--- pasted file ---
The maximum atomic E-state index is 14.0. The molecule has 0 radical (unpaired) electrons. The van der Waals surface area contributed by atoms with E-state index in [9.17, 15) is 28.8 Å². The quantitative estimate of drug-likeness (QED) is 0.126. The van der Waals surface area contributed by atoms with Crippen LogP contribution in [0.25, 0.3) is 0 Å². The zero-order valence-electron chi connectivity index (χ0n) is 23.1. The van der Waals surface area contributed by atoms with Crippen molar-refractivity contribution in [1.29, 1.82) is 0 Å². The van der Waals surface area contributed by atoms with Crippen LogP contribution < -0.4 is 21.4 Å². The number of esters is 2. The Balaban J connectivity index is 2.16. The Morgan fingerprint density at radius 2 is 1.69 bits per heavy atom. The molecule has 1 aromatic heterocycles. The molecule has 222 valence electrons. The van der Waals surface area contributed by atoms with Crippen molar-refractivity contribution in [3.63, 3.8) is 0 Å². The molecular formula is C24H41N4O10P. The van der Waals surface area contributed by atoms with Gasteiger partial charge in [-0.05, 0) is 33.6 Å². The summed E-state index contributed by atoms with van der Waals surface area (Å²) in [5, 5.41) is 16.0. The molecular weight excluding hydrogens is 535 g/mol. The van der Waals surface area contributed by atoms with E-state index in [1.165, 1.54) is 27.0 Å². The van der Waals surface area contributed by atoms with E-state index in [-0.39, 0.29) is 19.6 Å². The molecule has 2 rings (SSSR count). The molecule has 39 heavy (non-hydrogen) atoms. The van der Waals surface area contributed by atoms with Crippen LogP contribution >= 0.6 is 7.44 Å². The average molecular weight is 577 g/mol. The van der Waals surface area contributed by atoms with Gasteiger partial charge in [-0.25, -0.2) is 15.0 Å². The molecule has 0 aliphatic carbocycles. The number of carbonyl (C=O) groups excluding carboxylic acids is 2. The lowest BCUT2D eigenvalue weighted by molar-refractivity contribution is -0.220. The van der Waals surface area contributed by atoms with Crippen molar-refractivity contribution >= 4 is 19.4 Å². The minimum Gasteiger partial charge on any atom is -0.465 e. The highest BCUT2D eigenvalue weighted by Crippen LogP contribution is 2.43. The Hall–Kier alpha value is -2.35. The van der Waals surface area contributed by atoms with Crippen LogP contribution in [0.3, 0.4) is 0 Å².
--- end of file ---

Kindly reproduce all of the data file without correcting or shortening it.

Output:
The maximum atomic E-state index is 14.0. The molecule has 0 radical (unpaired) electrons. The van der Waals surface area contributed by atoms with E-state index in [9.17, 15) is 28.8 Å². The quantitative estimate of drug-likeness (QED) is 0.126. The van der Waals surface area contributed by atoms with Crippen LogP contribution in [0.25, 0.3) is 0 Å². The zero-order valence-electron chi connectivity index (χ0n) is 23.1. The van der Waals surface area contributed by atoms with Crippen molar-refractivity contribution in [1.29, 1.82) is 0 Å². The van der Waals surface area contributed by atoms with Crippen LogP contribution < -0.4 is 21.4 Å². The number of esters is 2. The Balaban J connectivity index is 2.16. The Morgan fingerprint density at radius 2 is 1.69 bits per heavy atom. The molecule has 1 aromatic heterocycles. The molecule has 222 valence electrons. The van der Waals surface area contributed by atoms with Crippen molar-refractivity contribution in [3.63, 3.8) is 0 Å². The molecular formula is C24H41N4O10P. The van der Waals surface area contributed by atoms with Gasteiger partial charge in [-0.05, 0) is 33.6 Å². The summed E-state index contributed by atoms with van der Waals surface area (Å²) in [5, 5.41) is 16.0. The molecular weight excluding hydrogens is 535 g/mol. The van der Waals surface area contributed by atoms with E-state index in [1.165, 1.54) is 27.0 Å². The van der Waals surface area contributed by atoms with E-state index in [-0.39, 0.29) is 19.6 Å². The molecule has 2 rings (SSSR count). The molecule has 39 heavy (non-hydrogen) atoms. The van der Waals surface area contributed by atoms with Crippen LogP contribution >= 0.6 is 7.44 Å². The average molecular weight is 577 g/mol. The van der Waals surface area contributed by atoms with Gasteiger partial charge in [-0.25, -0.2) is 15.0 Å². The molecule has 0 aliphatic carbocycles. The number of carbonyl (C=O) groups excluding carboxylic acids is 2. The lowest BCUT2D eigenvalue weighted by molar-refractivity contribution is -0.220. The van der Waals surface area contributed by atoms with Crippen molar-refractivity contribution >= 4 is 19.4 Å². The minimum Gasteiger partial charge on any atom is -0.465 e. The highest BCUT2D eigenvalue weighted by Crippen LogP contribution is 2.43. The Hall–Kier alpha value is -2.35. The van der Waals surface area contributed by atoms with Crippen LogP contribution in [0.3, 0.4) is 0 Å².